Labour unions in Nigeria had met and reached an agreement to cut down their demand from 56,000 Naira to 30,000 after the organised private sector requested that the amount should be considered. 

They had pushed their demand to the government to get it infused in the nation's law, but the government is dragging its foot as it appears. 

Their patience of the organised labour is running out and it top officials will meet on Thursday to take final decision on the new National Minimum Wage for workers, following the delay by the Federal Government to announce its figure.

Mr Ayuba Wabba, is the President of the Nigeria Labour Congress (NLC), and he said the struggle for a new National Minimum Wage for worker remains on course.

This comes after the Labour Minister, Chris Ngige, said there was no agreement yet by the Tripartite Committee on the new National Minimum wage figure in Nigeria. 

He also said negotiations are still ongoing, but expressed worries about the capacity of employers to pay that amount. 

"How many petrol attendants at fuel stations earn 18,000 Naira, he asked while briefing reporters after the Federal Executive Council meeting of Wednesday.

According to him, the Federal Government is proposing 24,000 Naira.

The organised labour and the Tripartite Committee on the New National Minimum Wage had completed its assignment for onward submission to President Muhammadu Buhari.

“So, we as organised labour will be meeting in Lagos after which we will brief newsmen on the outcome of our decision.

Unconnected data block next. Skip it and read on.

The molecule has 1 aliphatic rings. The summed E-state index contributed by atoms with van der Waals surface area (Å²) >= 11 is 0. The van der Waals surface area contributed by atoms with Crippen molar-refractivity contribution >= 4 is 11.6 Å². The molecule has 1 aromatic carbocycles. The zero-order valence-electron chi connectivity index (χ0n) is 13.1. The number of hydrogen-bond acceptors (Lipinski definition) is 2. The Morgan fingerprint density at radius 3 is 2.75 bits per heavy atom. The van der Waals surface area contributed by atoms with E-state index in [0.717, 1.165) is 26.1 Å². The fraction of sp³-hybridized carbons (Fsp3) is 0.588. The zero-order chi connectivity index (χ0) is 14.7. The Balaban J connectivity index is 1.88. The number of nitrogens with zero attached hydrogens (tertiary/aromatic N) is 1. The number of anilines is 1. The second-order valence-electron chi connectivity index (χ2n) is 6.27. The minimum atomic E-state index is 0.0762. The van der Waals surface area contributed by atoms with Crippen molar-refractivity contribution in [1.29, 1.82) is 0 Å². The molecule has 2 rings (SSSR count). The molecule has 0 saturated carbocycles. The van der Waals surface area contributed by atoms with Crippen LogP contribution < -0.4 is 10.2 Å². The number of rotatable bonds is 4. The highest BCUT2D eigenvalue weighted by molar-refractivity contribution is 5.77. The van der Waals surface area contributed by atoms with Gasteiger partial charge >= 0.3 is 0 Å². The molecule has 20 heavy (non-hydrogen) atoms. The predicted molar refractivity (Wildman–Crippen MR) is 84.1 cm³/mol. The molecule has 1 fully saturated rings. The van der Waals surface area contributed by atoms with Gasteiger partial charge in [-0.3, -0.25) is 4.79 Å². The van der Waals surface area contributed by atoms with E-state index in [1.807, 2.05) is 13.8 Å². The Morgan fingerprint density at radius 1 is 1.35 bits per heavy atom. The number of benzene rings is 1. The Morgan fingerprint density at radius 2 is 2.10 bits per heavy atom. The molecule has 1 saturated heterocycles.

The President of the United Labour Congress (ULC), Joe Ajaero, told the News Agency of Nigeria that the organised labour had been taken for granted by the Minister of Labour and Employment.

Ajaero said that with the ways things were going as it concerns the new national minimum wage for workers in Nigeria, it might lead to an indefinite industrial strike.

“We as members of the ULC, we are not happy, initially we were asking for 90,000 Naira as the new National Minimum Wage for workers.

“But due to the Organised Private Sector’s appeal to the organised labour, we decided to fix it at 30,000 Naira for affordability.

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“Right now if you look at what economy is talking about, you will find out the 30,000 Naira is nothing to write home about.

“Just look at what students are paying to sit for WAEC and JAMB, is it not too much? So, how can somebody who earns 30,000 Naira pay such for his or her child.

“Are these not agencies of government that are charging such, why would the Federal Government says that they cannot pay 30,000 Naira.

“We will be meeting tomorrow (Thursday) to take a definite decision and we will brief journalists after the meeting,” he said.

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